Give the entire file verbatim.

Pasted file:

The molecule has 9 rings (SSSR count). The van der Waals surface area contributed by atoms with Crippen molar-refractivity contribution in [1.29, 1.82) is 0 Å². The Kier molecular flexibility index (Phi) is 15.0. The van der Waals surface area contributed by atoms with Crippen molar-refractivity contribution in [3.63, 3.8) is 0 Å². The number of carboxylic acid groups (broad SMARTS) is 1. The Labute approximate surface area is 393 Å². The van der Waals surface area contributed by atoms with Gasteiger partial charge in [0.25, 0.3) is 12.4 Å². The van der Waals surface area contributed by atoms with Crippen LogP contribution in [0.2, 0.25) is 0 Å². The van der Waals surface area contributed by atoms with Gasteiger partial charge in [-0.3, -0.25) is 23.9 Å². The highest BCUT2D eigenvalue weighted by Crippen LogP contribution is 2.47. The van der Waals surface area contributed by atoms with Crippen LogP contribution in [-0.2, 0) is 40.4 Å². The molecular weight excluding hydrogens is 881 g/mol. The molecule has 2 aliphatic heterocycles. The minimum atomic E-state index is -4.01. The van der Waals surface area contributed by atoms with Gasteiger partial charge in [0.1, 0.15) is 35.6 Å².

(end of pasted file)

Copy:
The molecule has 9 rings (SSSR count). The van der Waals surface area contributed by atoms with Crippen molar-refractivity contribution in [1.29, 1.82) is 0 Å². The Kier molecular flexibility index (Phi) is 15.0. The van der Waals surface area contributed by atoms with Crippen molar-refractivity contribution in [3.63, 3.8) is 0 Å². The number of carboxylic acid groups (broad SMARTS) is 1. The Labute approximate surface area is 393 Å². The van der Waals surface area contributed by atoms with Gasteiger partial charge in [0.25, 0.3) is 12.4 Å². The van der Waals surface area contributed by atoms with Crippen LogP contribution in [0.2, 0.25) is 0 Å². The van der Waals surface area contributed by atoms with Gasteiger partial charge in [-0.3, -0.25) is 23.9 Å². The highest BCUT2D eigenvalue weighted by Crippen LogP contribution is 2.47. The van der Waals surface area contributed by atoms with Crippen LogP contribution in [-0.2, 0) is 40.4 Å². The molecular weight excluding hydrogens is 881 g/mol. The molecule has 2 aliphatic heterocycles. The minimum atomic E-state index is -4.01. The van der Waals surface area contributed by atoms with Gasteiger partial charge in [0.1, 0.15) is 35.6 Å².